Helen Schinske

momster said...

I know it's hard to feel powerless as a parent/caregiver when your child's school is in the headlights, but as a bystander (this time), the frequent assumption in many of the comments on this blog that there are multiple nefarious plots and schemes on the part of the district is hard to take and doesn't seem like a very productive tack. (dj @ 4:20).

I'm not always their biggest fan, and it makes sense that you have to vent, but as Beth said - it works best if you assume best intent and take the high road.

jd said...

It is great that special ed is staying, though.

dj -- I'm curious if you have any ideas about alternate south end schools to host APP. I think the district got locked into Thurgood as the only place they thought they could stick a north end cohort, so they might be sticking with it out of inertia. I'm wondering if there's an even better option that the district may have missed. (Rather than Helen's rather obvious point of just staying put until they figure out the assignment plan -- if we knew a split was coming, we could at least plan for it, rather than this haphazard careening from idea to idea.)

dj said...

I am not "blaming" the northern parents for anything. I am commenting on what I think is a strategy on the part of the district to get half of the parents to stop complaining. Which I am concerned, even after all of the wonderful language I've heard over the past two weeks about the importance of the Lowell community staying together, may happen.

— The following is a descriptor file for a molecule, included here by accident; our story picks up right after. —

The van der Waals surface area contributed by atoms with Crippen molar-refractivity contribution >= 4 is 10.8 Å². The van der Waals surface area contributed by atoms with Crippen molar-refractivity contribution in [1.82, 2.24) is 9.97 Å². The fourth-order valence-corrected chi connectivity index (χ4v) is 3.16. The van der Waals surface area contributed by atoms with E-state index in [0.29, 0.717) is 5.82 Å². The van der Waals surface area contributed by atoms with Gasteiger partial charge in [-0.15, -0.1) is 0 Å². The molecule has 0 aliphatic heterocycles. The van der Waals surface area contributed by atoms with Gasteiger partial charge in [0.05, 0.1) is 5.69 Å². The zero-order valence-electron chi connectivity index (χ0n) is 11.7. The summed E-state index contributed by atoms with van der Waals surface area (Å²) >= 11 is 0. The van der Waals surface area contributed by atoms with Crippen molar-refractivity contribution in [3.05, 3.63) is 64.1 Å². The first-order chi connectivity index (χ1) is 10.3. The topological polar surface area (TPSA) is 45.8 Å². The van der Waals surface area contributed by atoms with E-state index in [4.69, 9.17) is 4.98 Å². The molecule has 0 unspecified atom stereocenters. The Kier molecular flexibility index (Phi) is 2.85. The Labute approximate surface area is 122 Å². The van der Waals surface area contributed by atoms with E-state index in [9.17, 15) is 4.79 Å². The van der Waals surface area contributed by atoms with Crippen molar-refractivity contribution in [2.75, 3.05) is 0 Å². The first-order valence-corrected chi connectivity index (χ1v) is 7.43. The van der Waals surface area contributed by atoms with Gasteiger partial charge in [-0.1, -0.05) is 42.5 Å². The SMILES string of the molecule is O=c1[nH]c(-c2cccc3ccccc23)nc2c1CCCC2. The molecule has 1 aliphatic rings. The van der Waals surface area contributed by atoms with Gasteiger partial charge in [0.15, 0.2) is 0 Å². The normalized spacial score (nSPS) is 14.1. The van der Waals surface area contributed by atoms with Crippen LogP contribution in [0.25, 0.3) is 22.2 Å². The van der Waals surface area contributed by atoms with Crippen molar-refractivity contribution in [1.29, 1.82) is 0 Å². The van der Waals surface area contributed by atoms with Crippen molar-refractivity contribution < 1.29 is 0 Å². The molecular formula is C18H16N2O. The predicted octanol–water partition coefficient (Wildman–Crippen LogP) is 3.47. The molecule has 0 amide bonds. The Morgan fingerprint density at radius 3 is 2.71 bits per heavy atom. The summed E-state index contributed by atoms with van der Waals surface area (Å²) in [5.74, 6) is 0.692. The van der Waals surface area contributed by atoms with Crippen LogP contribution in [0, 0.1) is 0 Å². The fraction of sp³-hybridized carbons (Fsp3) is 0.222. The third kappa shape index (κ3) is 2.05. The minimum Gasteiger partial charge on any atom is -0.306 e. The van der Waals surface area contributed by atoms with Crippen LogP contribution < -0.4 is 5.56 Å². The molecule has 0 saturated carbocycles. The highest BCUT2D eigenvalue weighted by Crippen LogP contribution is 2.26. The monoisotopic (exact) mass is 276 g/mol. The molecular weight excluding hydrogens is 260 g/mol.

hschinske said...

"And of the half that they're packaging with Montlake in the central cluster, none will actually live in the central cluster."

Whoa. I hadn't noticed that. Yeah, there are even a few kids who live within blocks of Lowell who will get sent to Thurgood Marshall under this plan.

Helen Schinske

dj said...

jd -- I don't have any particular objection to the Thurgood Marshall site itself or to the school. The splitting isn't my preference -- I wanted to keep the school together, and a lot of Lowell parents proposed various ways to keep the school at Lowell or perhaps move it intact to Meany. In the alternative, moving the northern kids to B.F. Day and the south/central kids to Hawthorne or Marshall makes sense.

I have said elsewhere on this blog, and still think, that moving the high-resource Montlake kids into the high-resource APP building tends to exacerbate what are already parent-resource differences in the district.

jd said...

I prefer to stay together, but I've accepted that we're going to be split. I can also think of several other ways of doing the split that would be better by several metrics:

1. TT Minor to Lowell -- better diversity, take in a school that's already on the chopping block;

2. Northern cohort to BF Day -- northern cohort gets a northern site, more diversity and less resource imbalance. Keep south cohort at Lowell, or find them an even more geographically favorable site than Thurgood (if one exists).

3. Move TT Minor into Lowell now, move northern half to B.F. Day in a year, giving the district time to organize an attractive option to lure people to the other half of Lowell under the new assignment plan. Put in strong Spectrum or a language program in the other half, and make further adjustments during the assignment plan.

Montlake is rightfully going to loathe the latest iteration.

dj said...

I would think moving T.T. Minor into Lowell and the northern kids to B.F. Day would be a great idea, and had proposed that, but had been told (passive voice intentional, because I cannot recall who said to me) that that wouldn't be possible. I agree with you that if we're going to split, that would be my ideal. I miss the diversity of T.T. Minor and its community feel.